<div class="alert alert-danger">
        <ul>
            @foreach ($errors->all() as $error)
              <li>{{ $error }}</li>
            @endforeach
        </ul>
      </div><br />
@endif

Form Request Validation in Laravel

In the above example, we have written the validation rules inside the controller function. We can also create a separate file to write the validation rules.

For more complex validation scenarios, you may wish to create a “form request.”

Form requests are the custom request classes that contain validation logic. To create a form request class, use the make: request Artisan CLI command.

php artisan make:request FieldRequest

It will create a file inside the app >> Http >> Requests folder called FieldRequest.php file.

Let’s add a few validation rules inside the rules method.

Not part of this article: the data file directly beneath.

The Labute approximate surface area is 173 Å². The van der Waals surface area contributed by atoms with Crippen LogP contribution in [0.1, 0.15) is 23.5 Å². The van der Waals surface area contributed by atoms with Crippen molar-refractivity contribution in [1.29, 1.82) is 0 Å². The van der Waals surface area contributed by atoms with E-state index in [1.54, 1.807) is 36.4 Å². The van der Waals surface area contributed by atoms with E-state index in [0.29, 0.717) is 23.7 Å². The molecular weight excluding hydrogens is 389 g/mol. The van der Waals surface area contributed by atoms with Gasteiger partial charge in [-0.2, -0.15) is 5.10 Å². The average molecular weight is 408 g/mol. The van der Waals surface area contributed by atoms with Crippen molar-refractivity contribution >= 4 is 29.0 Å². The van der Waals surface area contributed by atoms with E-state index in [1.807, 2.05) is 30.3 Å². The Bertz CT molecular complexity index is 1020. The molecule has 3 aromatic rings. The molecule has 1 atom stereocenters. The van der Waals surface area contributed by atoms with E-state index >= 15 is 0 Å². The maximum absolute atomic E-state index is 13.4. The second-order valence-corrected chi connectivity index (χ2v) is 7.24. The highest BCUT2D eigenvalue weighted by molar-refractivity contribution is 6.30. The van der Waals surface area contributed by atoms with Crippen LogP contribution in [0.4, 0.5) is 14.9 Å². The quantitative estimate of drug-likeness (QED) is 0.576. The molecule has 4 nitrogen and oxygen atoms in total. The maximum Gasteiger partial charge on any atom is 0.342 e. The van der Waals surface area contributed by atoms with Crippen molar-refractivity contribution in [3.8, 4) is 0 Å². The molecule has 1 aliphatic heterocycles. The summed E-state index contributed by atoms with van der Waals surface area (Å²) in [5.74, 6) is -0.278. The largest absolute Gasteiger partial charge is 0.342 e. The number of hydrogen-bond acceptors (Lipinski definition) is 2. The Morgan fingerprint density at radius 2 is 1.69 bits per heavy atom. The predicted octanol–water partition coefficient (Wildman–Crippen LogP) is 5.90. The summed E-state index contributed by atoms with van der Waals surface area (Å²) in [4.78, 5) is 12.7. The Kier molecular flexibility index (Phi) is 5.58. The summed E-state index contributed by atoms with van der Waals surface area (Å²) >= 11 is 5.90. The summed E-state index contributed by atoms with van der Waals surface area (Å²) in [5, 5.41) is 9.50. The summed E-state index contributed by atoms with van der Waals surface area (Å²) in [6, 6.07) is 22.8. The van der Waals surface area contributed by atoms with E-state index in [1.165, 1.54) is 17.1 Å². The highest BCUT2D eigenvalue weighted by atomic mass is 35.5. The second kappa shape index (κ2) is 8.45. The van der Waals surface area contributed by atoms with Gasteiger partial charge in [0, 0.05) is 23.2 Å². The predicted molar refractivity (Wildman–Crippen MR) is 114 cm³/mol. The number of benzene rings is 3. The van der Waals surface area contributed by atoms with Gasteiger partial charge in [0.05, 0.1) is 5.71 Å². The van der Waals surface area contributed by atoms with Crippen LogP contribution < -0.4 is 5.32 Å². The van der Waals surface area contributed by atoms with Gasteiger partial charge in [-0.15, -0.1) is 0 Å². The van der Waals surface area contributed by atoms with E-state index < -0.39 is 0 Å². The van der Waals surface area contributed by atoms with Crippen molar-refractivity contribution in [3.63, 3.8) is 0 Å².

// FieldRequest.php

public function rules()
{
    return [
         'item_name' => 'bail|required|max:255',
         'sku_no' => 'required|alpha_num',
         'price' => 'required|numeric',
    ];
}

Also, you need to return true from the authorize() method inside the FieldRequest.php file. If you plan to have authorization logic in another part of your application, return true from the authorize() method.

// FieldRequest.php

public function authorize()
{
        return true;
}

So, now, you do not need to re-write these rules inside the FormController.php’s store() function.

You must import the FieldRequest namespace inside the FormController.php file and pass the FormRequest as a dependency injection to the store function.

<?php

// FormController.php

namespace App\Http\Controllers;

use Illuminate\Http\Request;
use App\Http\Requests\FieldRequest;

class FormController extends Controller
{
    public function create()
    {
        return view('create');
    }

    public function store(FieldRequest $request)
    {
        $validatedData = $request->validated();
        \App\Form::create($validatedData);

        return response()->json('Form is successfully validated and data has been saved');
    }
}

If the validation fails, the redirect response will be generated to send a user back to their previous location. The errors will also be flashed to a session, available for display.

Customizing The Error Messages